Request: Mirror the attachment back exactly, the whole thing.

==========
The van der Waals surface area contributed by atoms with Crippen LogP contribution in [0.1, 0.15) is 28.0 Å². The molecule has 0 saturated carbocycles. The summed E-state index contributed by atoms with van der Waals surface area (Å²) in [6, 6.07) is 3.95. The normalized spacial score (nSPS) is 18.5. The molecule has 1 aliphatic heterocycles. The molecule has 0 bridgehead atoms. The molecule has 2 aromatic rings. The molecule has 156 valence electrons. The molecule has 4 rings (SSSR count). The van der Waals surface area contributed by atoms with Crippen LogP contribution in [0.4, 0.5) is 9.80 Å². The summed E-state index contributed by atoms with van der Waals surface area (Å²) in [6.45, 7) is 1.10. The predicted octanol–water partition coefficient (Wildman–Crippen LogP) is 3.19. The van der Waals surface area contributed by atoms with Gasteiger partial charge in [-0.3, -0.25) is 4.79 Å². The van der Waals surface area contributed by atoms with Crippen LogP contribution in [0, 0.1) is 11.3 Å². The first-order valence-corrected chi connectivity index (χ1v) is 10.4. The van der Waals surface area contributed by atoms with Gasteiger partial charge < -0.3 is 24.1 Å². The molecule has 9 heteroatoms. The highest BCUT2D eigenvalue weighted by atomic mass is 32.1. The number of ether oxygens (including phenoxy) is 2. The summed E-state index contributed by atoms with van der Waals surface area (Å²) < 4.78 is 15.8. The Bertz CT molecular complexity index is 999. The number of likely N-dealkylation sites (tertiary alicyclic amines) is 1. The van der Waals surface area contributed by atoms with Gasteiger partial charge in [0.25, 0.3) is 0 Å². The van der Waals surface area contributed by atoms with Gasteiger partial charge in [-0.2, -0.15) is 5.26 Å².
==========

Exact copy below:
The van der Waals surface area contributed by atoms with Crippen LogP contribution in [0.1, 0.15) is 28.0 Å². The molecule has 0 saturated carbocycles. The summed E-state index contributed by atoms with van der Waals surface area (Å²) in [6, 6.07) is 3.95. The normalized spacial score (nSPS) is 18.5. The molecule has 1 aliphatic heterocycles. The molecule has 0 bridgehead atoms. The molecule has 2 aromatic rings. The molecule has 156 valence electrons. The molecule has 4 rings (SSSR count). The van der Waals surface area contributed by atoms with Crippen LogP contribution in [0.4, 0.5) is 9.80 Å². The summed E-state index contributed by atoms with van der Waals surface area (Å²) in [6.45, 7) is 1.10. The predicted octanol–water partition coefficient (Wildman–Crippen LogP) is 3.19. The van der Waals surface area contributed by atoms with Gasteiger partial charge in [-0.3, -0.25) is 4.79 Å². The van der Waals surface area contributed by atoms with Crippen LogP contribution in [0, 0.1) is 11.3 Å². The first-order valence-corrected chi connectivity index (χ1v) is 10.4. The van der Waals surface area contributed by atoms with Gasteiger partial charge < -0.3 is 24.1 Å². The molecule has 9 heteroatoms. The highest BCUT2D eigenvalue weighted by atomic mass is 32.1. The number of ether oxygens (including phenoxy) is 2. The summed E-state index contributed by atoms with van der Waals surface area (Å²) < 4.78 is 15.8. The Bertz CT molecular complexity index is 999. The number of likely N-dealkylation sites (tertiary alicyclic amines) is 1. The van der Waals surface area contributed by atoms with Gasteiger partial charge in [0.25, 0.3) is 0 Å². The van der Waals surface area contributed by atoms with Gasteiger partial charge in [-0.2, -0.15) is 5.26 Å².